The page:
Lower East Side People’s FCU, New York City
Founded in 1986, Lower East Side People’s Federal Credit Union has been CDFI-certified since 1998, one of the first credit unions to do so.
Over the years, the credit union received $4.4 million in CDFI financial and technical assistance awards, while also increasing assets by $33 million, loans by $26 million, and membership by 663%, through the end of 2013.
“We wouldn’t be as healthy as we are today if we hadn’t received CDFI grant money,” Levy says.
From its original branch location in the Lower East Side of Manhattan, the credit union expanded to add branches in both the Central and East Harlem neighborhoods. Low-income individuals from all five New York City boroughs also are eligible to join, and they make up 70% of total membership.
In addition to CDFI certification, the credit union has NCUA’s low-income designation (“What do CDCU, CDFI, and LID stand for?” p. 30).
Lower East Side People’s Federal offers its diverse members a wide range of products and services: ATMs, card services, online banking and bill pay, mortgages, credit-builder loans, small business loans, no-cost tax preparation, financial counseling, and more.
“The grant money we’ve received over the years has helped us cover costs, so we could afford to offer services we might not have been able to otherwise,” Levy says. “It also helps build our capital ratio so we’re able to make larger loans and remain healthy.”
Most loans go to low-income housing co-ops located throughout the city. “We make loans to the cooperative buildings themselves to finance maintenance, repairs, and so on,” Levy says, “and we also lend to the individual cooperators [residents]” to make home ownership possible. Because these cooperatives are income-restricted, most banks won’t make loans to the people living in them.
Credit unions with CDFI certification must document their activities to demonstrate they’re generating the promised impact, so it’s important to prepare for that, Levy says. “You have to be able to show that you not only have a targeted low-income community, but that you’re also actually serving that community. It takes a fair amount of effort to track all that.”
CoVantage CU, Antigo, Wis.
More than 100 families facing foreclosure are still in their homes today thanks to the Real Estate Rescue Refinance program at $1.1 billion asset CoVantage Credit Union in Antigo, Wis.
“For many of these families, the foreclosure process already had started,” says Paul Grinde, CoVantage’s community development officer. “We not only refinanced their homes, but we also got them into affordable payment plans with an affordable interest rate.”
The refinancing program was made possible by a $1.5 million CDFI financial assistance grant, which CoVantage received in 2011 after earning CDFI certification the previous year.
In addition, the credit union put nearly $11 million of its own money into the program. CoVantage lends up to 90% loan to value, and the grant dollars finance a second mortgage.
Nearly all of the families in the program had their original mortgages with other financial institutions. When job loss, serious illness, or some other misfortune resulted in delinquency, these borrowers’ lenders were unwilling to work with them.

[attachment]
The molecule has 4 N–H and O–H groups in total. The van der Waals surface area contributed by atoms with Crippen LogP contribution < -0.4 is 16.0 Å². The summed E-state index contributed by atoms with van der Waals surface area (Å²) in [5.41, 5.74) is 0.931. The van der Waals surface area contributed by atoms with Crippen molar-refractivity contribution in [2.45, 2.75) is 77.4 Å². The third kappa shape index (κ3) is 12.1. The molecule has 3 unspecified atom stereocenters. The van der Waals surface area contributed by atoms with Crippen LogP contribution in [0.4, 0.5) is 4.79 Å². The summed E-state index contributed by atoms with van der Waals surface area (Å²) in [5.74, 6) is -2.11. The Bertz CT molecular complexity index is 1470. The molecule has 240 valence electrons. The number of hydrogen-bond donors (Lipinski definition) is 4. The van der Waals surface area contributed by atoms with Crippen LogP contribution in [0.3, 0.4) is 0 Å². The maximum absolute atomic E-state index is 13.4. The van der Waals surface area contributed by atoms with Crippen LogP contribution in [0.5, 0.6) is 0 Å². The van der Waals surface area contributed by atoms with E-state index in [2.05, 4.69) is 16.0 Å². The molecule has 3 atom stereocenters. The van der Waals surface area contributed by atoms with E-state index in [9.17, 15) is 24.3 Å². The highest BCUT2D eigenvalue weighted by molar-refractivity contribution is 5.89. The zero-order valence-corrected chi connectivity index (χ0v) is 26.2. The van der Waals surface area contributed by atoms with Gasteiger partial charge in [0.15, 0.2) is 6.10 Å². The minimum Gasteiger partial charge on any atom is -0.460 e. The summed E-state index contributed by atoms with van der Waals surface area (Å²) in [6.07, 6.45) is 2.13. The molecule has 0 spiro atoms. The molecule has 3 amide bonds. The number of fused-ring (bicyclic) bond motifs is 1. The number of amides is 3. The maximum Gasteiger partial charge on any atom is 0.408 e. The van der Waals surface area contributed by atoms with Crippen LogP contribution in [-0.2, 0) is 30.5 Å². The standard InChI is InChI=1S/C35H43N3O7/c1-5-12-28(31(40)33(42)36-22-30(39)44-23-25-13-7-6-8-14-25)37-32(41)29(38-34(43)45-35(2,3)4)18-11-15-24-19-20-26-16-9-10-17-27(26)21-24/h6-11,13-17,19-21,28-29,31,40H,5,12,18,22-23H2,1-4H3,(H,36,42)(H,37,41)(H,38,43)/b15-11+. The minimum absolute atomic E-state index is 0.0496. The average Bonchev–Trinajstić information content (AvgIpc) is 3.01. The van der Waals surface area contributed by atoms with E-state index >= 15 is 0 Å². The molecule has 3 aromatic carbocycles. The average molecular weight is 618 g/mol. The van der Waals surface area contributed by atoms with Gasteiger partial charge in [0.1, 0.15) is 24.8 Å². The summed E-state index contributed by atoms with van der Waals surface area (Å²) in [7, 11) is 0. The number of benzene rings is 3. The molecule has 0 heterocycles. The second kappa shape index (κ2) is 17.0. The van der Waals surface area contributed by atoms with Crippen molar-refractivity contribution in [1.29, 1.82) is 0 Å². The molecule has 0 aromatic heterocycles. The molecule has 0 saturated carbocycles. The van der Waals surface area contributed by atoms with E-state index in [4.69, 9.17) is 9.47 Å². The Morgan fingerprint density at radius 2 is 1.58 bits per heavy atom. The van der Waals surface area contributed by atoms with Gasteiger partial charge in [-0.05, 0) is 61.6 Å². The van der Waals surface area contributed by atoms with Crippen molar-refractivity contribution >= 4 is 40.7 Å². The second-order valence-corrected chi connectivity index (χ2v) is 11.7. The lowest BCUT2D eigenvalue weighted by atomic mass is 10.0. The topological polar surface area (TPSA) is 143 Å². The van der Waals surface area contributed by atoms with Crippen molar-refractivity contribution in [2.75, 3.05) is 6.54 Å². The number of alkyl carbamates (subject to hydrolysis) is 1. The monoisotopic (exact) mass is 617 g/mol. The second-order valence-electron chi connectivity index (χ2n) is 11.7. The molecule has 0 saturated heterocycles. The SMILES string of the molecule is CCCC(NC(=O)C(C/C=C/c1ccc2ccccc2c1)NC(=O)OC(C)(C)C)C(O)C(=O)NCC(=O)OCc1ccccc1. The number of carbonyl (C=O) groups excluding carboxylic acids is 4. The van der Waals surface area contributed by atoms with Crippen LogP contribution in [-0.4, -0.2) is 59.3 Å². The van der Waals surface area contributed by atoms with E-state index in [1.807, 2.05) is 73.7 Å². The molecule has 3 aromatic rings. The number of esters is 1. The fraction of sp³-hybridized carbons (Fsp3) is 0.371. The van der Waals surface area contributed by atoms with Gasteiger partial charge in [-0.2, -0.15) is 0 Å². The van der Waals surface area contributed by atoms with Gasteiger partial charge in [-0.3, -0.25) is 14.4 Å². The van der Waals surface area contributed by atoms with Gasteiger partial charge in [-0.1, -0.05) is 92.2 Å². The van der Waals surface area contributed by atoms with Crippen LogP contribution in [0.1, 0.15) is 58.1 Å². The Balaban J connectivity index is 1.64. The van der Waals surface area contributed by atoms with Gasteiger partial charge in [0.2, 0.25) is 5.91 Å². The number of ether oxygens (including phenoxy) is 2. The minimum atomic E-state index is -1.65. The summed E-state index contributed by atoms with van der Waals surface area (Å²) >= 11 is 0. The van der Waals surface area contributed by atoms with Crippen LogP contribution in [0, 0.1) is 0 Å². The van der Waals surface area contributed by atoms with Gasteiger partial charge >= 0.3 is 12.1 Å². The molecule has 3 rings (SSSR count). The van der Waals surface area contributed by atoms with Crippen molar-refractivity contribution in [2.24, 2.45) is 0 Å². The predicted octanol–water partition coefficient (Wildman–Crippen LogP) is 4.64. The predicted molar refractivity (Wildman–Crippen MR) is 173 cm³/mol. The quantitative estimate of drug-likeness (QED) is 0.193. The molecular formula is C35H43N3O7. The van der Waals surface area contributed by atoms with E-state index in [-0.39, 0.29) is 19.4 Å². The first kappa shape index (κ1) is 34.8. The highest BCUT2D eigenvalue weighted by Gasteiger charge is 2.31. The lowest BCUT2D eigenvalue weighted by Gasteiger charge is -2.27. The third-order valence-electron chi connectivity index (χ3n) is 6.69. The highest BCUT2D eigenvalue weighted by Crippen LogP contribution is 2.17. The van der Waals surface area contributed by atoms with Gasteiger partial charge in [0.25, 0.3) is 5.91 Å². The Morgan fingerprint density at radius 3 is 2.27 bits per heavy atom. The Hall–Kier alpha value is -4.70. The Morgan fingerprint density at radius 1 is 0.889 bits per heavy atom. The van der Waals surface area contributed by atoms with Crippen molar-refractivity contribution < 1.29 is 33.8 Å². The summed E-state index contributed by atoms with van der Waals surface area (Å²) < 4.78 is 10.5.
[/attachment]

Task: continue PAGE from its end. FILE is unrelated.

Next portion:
“We heard many stories,” Grinde says, “about lenders that wouldn’t reinstate the loan, even when the borrower had saved up money to bring all the payments current.” Others who couldn’t catch up on past payments were turned away even though they were able to make future payments.
A comment Grinde heard repeatedly, even from some homeowners CoVantage wasn’t able to help, was “you’re the only people who listened.” Of the 111 families in the program, only two relapsed into foreclosure. The credit union also steered 20 additional borrowers to other programs better suited to their needs.
In addition, CoVantage dispersed $25,000 of its first CDFI grant to a local county loan fund that provides capital to small businesses, primarily owned by Native Americans.
Since receiving the grant, CoVantage has increased total assets by $147 million and loans by $99.3 million, with more than 70% of loans deployed in its CDFI target market, as of year-end 2013. The credit union’s net worth ratio increased from 9.83% to 10.65%.
Recently, the credit union received notice it had won a second CDFI grant, this one for $2 million to help first-time home buyers purchase houses needing major repairs to become safe and sound. CoVantage will invest at least $12 million of its own money into this program, Grinde reports.
He notes that CoVantage is still looking into obtaining a low-income designation from NCUA, in addition its CDFI designation.
Grinde strongly advises low-income designated credit unions to consider CDFI certification, as well. Once you’ve received the low-income designation, he says, “CDFI certification becomes a much easier process.”
As Grinde sees it, the CDFI certification is evidence that CoVantage remains true to its original mission. Local farmers and business owners launched the credit union in 1952 to help their neighbors and strengthen the community. Having the CDFI certification, Grinde says, “is confirmation that we’re continuing what they started.”
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